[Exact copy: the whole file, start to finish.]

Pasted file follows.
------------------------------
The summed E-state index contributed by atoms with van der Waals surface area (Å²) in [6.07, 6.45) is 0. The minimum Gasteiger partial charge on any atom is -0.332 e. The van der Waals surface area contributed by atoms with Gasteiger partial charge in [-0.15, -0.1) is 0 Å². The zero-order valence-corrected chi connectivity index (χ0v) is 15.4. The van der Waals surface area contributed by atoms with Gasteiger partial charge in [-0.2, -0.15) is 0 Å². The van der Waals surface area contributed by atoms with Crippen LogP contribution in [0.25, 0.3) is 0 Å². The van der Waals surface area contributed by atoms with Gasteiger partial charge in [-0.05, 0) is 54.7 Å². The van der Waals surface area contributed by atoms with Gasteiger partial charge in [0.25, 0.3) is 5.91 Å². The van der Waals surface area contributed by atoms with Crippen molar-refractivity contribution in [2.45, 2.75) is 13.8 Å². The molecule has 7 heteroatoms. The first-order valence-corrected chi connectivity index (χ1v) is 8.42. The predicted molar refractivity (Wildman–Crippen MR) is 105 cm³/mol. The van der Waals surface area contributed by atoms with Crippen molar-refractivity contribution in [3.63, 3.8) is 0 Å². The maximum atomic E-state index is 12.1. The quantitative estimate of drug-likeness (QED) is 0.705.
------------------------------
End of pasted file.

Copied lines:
The summed E-state index contributed by atoms with van der Waals surface area (Å²) in [6.07, 6.45) is 0. The minimum Gasteiger partial charge on any atom is -0.332 e. The van der Waals surface area contributed by atoms with Gasteiger partial charge in [-0.15, -0.1) is 0 Å². The zero-order valence-corrected chi connectivity index (χ0v) is 15.4. The van der Waals surface area contributed by atoms with Gasteiger partial charge in [-0.2, -0.15) is 0 Å². The van der Waals surface area contributed by atoms with Crippen LogP contribution in [0.25, 0.3) is 0 Å². The van der Waals surface area contributed by atoms with Gasteiger partial charge in [-0.05, 0) is 54.7 Å². The van der Waals surface area contributed by atoms with Gasteiger partial charge in [0.25, 0.3) is 5.91 Å². The van der Waals surface area contributed by atoms with Crippen molar-refractivity contribution in [2.45, 2.75) is 13.8 Å². The molecule has 7 heteroatoms. The first-order valence-corrected chi connectivity index (χ1v) is 8.42. The predicted molar refractivity (Wildman–Crippen MR) is 105 cm³/mol. The van der Waals surface area contributed by atoms with Crippen molar-refractivity contribution in [3.63, 3.8) is 0 Å². The maximum atomic E-state index is 12.1. The quantitative estimate of drug-likeness (QED) is 0.705.